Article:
Henry Sidney, first Earl of Romney wears a wig, neck tie and suit of armour. A golden sash is tied around his waist. His left hand rests delicately over the mouth of a cannon, while he holds a baton in this right hand.
This portrait is attributed to Sir John Medina. Romney was also painted as a child and also in later life by Sir Peter Lely and examples of Lely’s portraits are at Penshurst, Kent, and in the collection of Earl Spencer. A miniature portrait by Samuel Cooper, showing Romney as a young man, is held in a private collection.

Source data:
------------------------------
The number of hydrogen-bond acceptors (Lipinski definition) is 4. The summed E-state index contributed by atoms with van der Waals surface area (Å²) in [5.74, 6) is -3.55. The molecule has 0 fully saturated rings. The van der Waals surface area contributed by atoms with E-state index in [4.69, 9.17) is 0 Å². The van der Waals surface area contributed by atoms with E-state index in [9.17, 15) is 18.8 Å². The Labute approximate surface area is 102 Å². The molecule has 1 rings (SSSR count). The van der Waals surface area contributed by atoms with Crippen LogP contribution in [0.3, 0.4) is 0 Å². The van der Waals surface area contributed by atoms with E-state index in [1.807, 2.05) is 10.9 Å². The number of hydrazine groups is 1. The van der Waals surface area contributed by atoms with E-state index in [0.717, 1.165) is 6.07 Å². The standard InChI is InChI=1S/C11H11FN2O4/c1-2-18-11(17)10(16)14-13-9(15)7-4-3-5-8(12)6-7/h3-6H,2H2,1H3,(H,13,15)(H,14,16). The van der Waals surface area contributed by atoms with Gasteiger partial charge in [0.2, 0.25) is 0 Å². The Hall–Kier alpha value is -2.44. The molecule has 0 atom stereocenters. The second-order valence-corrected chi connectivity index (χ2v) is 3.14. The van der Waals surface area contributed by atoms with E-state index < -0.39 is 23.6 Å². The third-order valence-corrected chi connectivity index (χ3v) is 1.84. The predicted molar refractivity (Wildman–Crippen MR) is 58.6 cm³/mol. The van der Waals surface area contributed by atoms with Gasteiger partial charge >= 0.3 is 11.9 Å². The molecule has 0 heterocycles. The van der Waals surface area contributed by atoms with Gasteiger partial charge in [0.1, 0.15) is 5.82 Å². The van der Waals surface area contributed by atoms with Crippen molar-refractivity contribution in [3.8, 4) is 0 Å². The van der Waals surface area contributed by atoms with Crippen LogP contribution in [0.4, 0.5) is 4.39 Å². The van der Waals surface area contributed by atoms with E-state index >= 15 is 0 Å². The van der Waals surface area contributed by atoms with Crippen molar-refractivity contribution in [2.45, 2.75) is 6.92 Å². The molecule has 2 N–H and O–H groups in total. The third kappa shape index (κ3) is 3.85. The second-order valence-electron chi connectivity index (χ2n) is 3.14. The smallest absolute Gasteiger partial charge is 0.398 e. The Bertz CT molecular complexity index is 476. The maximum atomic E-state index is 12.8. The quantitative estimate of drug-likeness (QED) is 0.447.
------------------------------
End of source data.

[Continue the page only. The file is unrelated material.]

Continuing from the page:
Painter Sir John Baptiste de Medina was born in Brussels, the son of a Spanish officer serving in the Netherlands. He was apprenticed to François Duchatel, before moving to London in about 1686. He was primarily a portraitist but also illustrated an edition of ‘Paradise Lost’ (published 1688) and produced subject paintings. In c.1695 he moved to Edinburgh with his wife and children, where his first commissions came from the circle of George, first Earl of Melville. In about 1700 William Aikman joined Medina’s studio and may have helped with a commission from the Royal College of Surgeons for a series of 29 portraits of its members (1697-1708). After being granted naturalisation, Medina was knighted. He died in Edinburgh at the age of c.51.
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